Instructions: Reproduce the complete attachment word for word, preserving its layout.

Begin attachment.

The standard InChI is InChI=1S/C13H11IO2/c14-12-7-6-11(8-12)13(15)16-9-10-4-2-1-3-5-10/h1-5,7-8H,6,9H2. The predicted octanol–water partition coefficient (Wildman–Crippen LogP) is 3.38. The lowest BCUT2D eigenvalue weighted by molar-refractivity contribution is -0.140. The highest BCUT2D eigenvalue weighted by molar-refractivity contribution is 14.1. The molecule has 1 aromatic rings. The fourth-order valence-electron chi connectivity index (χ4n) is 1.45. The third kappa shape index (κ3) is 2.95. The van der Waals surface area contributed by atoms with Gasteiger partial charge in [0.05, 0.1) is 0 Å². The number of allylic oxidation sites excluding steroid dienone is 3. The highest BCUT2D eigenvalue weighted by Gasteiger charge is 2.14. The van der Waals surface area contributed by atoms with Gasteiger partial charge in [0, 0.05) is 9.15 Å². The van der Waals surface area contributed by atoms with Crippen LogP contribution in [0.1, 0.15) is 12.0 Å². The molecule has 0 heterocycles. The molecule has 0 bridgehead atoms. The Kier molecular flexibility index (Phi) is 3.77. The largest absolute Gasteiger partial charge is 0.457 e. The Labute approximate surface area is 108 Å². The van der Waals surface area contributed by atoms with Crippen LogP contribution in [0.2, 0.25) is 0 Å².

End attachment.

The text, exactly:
The standard InChI is InChI=1S/C13H11IO2/c14-12-7-6-11(8-12)13(15)16-9-10-4-2-1-3-5-10/h1-5,7-8H,6,9H2. The predicted octanol–water partition coefficient (Wildman–Crippen LogP) is 3.38. The lowest BCUT2D eigenvalue weighted by molar-refractivity contribution is -0.140. The highest BCUT2D eigenvalue weighted by molar-refractivity contribution is 14.1. The molecule has 1 aromatic rings. The fourth-order valence-electron chi connectivity index (χ4n) is 1.45. The third kappa shape index (κ3) is 2.95. The van der Waals surface area contributed by atoms with Gasteiger partial charge in [0.05, 0.1) is 0 Å². The number of allylic oxidation sites excluding steroid dienone is 3. The highest BCUT2D eigenvalue weighted by Gasteiger charge is 2.14. The van der Waals surface area contributed by atoms with Gasteiger partial charge in [0, 0.05) is 9.15 Å². The van der Waals surface area contributed by atoms with Crippen LogP contribution in [0.1, 0.15) is 12.0 Å². The molecule has 0 heterocycles. The molecule has 0 bridgehead atoms. The Kier molecular flexibility index (Phi) is 3.77. The largest absolute Gasteiger partial charge is 0.457 e. The Labute approximate surface area is 108 Å². The van der Waals surface area contributed by atoms with Crippen LogP contribution in [0.2, 0.25) is 0 Å².